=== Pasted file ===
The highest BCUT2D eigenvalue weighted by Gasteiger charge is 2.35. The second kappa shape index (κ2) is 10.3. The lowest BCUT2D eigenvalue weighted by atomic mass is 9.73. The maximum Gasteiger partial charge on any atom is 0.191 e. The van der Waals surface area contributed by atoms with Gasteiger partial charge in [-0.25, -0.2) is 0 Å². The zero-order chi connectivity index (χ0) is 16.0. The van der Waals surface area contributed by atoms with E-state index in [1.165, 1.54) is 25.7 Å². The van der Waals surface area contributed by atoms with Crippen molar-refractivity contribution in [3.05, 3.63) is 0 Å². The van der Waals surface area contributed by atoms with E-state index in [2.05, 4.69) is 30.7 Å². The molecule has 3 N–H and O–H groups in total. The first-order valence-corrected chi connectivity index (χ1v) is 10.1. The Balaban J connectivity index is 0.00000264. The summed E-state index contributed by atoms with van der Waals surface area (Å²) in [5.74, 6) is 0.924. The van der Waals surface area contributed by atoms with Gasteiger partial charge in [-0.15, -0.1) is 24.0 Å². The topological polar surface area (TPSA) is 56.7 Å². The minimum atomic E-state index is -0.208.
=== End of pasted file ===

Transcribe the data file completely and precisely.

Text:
The highest BCUT2D eigenvalue weighted by Gasteiger charge is 2.35. The second kappa shape index (κ2) is 10.3. The lowest BCUT2D eigenvalue weighted by atomic mass is 9.73. The maximum Gasteiger partial charge on any atom is 0.191 e. The van der Waals surface area contributed by atoms with Gasteiger partial charge in [-0.25, -0.2) is 0 Å². The zero-order chi connectivity index (χ0) is 16.0. The van der Waals surface area contributed by atoms with E-state index in [1.165, 1.54) is 25.7 Å². The van der Waals surface area contributed by atoms with Crippen molar-refractivity contribution in [3.05, 3.63) is 0 Å². The van der Waals surface area contributed by atoms with E-state index in [2.05, 4.69) is 30.7 Å². The molecule has 3 N–H and O–H groups in total. The first-order valence-corrected chi connectivity index (χ1v) is 10.1. The Balaban J connectivity index is 0.00000264. The summed E-state index contributed by atoms with van der Waals surface area (Å²) in [5.74, 6) is 0.924. The van der Waals surface area contributed by atoms with Gasteiger partial charge in [-0.15, -0.1) is 24.0 Å². The topological polar surface area (TPSA) is 56.7 Å². The minimum atomic E-state index is -0.208.